Popular culture is the set of practices, beliefs and objects that embody the most widely shared meanings of a social system. It includes multimedia objects, entertainment and leisure, fashion and trends, and language conventions, among other things. Sex, love and rock-26 roll were the way of life during the 1960s. People used pop culture as a way to escape government atrocities, protests, war and violence.
Bands and musicians such as The Rolling Stones, The Supremes, The Beach Boys and Elvis Presley gained great popularity. The cinema of the 1960s reflected the decade of fun, fashion and rock (26%) and social changes. It could be said that sports and television are two of the most consumed examples of popular culture, and they also represent two examples of popular culture with great staying power. While the folkloric element of popular culture is strongly related to the commercial element, public communities have their own tastes and may not always accept all cultural or subcultural items sold.
An individual can choose to participate in everything that is “popular” for the sake of popularity; or they can choose a course of action off the beaten path. Most people were scattered around small towns and rural areas, conditions that were not conducive to a “popular” culture. Taking into account these fundamental aspects, popular culture can be defined as the products and forms of expression and identity that are frequently found or are widely accepted, that are usually liked or approved of and are characteristic of a particular society at any given time. It creates currents and whirls, in the sense that a small group of people will have a strong interest in an area of which mainstream popular culture has only partial knowledge; thus, for example, the electro-pop group Kraftwerk has had an impact on mainstream popular culture to the extent that they have been referred to in The Simpsons and Father Ted.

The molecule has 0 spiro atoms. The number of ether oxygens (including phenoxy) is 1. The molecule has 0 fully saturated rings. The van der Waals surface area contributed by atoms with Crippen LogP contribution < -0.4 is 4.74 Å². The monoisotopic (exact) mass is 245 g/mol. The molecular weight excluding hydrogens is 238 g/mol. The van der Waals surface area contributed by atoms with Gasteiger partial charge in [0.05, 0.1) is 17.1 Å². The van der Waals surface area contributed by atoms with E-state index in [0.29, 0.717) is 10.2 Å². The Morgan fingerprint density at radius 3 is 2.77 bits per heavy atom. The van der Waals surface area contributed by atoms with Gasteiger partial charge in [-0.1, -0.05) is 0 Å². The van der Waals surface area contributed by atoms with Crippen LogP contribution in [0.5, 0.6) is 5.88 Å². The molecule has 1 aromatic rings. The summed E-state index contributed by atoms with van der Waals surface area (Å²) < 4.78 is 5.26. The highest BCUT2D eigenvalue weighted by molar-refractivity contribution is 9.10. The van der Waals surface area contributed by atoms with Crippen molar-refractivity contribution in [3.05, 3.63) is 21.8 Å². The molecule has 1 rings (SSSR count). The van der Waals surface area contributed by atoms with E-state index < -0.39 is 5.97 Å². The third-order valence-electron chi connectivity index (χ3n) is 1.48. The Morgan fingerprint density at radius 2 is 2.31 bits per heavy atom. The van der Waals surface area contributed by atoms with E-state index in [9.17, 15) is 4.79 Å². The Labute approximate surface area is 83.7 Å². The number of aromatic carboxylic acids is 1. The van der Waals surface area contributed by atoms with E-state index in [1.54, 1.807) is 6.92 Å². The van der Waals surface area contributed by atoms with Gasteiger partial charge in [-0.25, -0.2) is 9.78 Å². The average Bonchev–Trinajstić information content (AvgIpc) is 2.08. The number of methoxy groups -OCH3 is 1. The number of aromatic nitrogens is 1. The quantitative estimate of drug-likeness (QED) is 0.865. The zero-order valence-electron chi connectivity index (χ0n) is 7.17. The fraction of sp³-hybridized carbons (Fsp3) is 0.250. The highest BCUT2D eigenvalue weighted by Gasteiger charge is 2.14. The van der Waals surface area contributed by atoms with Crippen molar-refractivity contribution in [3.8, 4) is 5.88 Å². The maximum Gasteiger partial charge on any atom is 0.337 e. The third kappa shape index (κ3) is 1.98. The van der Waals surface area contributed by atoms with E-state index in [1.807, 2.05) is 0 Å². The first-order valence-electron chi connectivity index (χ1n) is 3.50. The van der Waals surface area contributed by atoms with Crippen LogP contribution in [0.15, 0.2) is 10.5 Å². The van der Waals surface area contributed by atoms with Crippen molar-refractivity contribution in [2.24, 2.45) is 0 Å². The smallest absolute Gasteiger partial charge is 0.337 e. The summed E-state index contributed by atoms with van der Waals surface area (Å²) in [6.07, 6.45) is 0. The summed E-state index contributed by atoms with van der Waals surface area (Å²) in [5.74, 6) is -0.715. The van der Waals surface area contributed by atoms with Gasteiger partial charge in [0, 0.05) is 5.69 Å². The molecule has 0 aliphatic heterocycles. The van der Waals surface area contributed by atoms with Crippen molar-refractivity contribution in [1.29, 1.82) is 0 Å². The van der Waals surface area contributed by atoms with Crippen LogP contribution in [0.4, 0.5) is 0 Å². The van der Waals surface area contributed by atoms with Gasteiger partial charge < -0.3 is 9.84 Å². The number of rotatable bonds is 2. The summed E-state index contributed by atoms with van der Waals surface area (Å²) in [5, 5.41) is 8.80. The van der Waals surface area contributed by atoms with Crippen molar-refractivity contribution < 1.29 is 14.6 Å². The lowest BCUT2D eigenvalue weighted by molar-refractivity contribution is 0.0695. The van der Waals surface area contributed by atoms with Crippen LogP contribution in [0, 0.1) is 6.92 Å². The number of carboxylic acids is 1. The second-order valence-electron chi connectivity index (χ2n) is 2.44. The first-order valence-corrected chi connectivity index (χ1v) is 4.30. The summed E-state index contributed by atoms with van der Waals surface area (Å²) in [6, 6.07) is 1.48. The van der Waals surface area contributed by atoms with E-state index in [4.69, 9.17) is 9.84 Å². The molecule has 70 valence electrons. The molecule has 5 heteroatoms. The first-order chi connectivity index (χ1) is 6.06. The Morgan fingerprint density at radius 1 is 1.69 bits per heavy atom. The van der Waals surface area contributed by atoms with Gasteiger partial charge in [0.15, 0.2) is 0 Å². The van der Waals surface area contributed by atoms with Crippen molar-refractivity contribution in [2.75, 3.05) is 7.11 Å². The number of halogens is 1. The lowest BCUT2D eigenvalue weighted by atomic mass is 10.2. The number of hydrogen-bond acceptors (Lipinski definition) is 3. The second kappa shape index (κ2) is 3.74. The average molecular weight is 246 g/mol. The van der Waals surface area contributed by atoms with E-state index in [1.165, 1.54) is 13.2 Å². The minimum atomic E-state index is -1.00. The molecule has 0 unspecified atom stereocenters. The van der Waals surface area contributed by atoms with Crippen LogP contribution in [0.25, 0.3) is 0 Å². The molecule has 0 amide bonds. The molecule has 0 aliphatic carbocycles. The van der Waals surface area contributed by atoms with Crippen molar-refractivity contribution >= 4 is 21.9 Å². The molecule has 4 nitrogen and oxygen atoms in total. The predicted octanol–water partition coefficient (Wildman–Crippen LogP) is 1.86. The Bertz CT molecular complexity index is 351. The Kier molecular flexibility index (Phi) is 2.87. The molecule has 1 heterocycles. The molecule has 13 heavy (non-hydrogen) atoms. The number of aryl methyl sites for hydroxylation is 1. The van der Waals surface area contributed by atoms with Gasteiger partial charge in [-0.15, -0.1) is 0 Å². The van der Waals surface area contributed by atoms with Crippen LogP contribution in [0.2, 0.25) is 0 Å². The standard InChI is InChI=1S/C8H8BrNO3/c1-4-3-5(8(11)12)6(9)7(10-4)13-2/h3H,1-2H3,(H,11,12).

With the Internet and all cultural products easily accessible, you could say that everything can be considered pop culture. Some argue that highly attractive items dominate popular culture because for-profit companies that produce and sell popular culture items try to maximize their profits by focusing on items that are broadly attractive (see culture industry). According to Baudrillard, the products of popular capitalist culture can only give the illusion of rebellion, since they continue to be complicit in a system controlled by the powerful. As mentioned above, a primary source is the media, especially popular music, movies, television, radio, video games, books and the Internet.
Some Marxists complain that popular culture and its implicit insistence on a necessary causal relationship between consumption and self-realization perpetuate pernicious and deep-seated social and economic divisions that alienate the working class from the professional and idle ruling classes and cause general discontent and a decline in the quality and enjoyment of life for all (compare with Situationism). There are times when certain elements of popular culture (for example, Turkish carpets, Mexican blankets, and Irish fairytales) reach the world of pop culture. The most influential criticisms of popular culture came from Marxist theorists at the Frankfurt School during the 20th century. This has led to the greater popularity of certain media that would never have reached their audience before the Internet.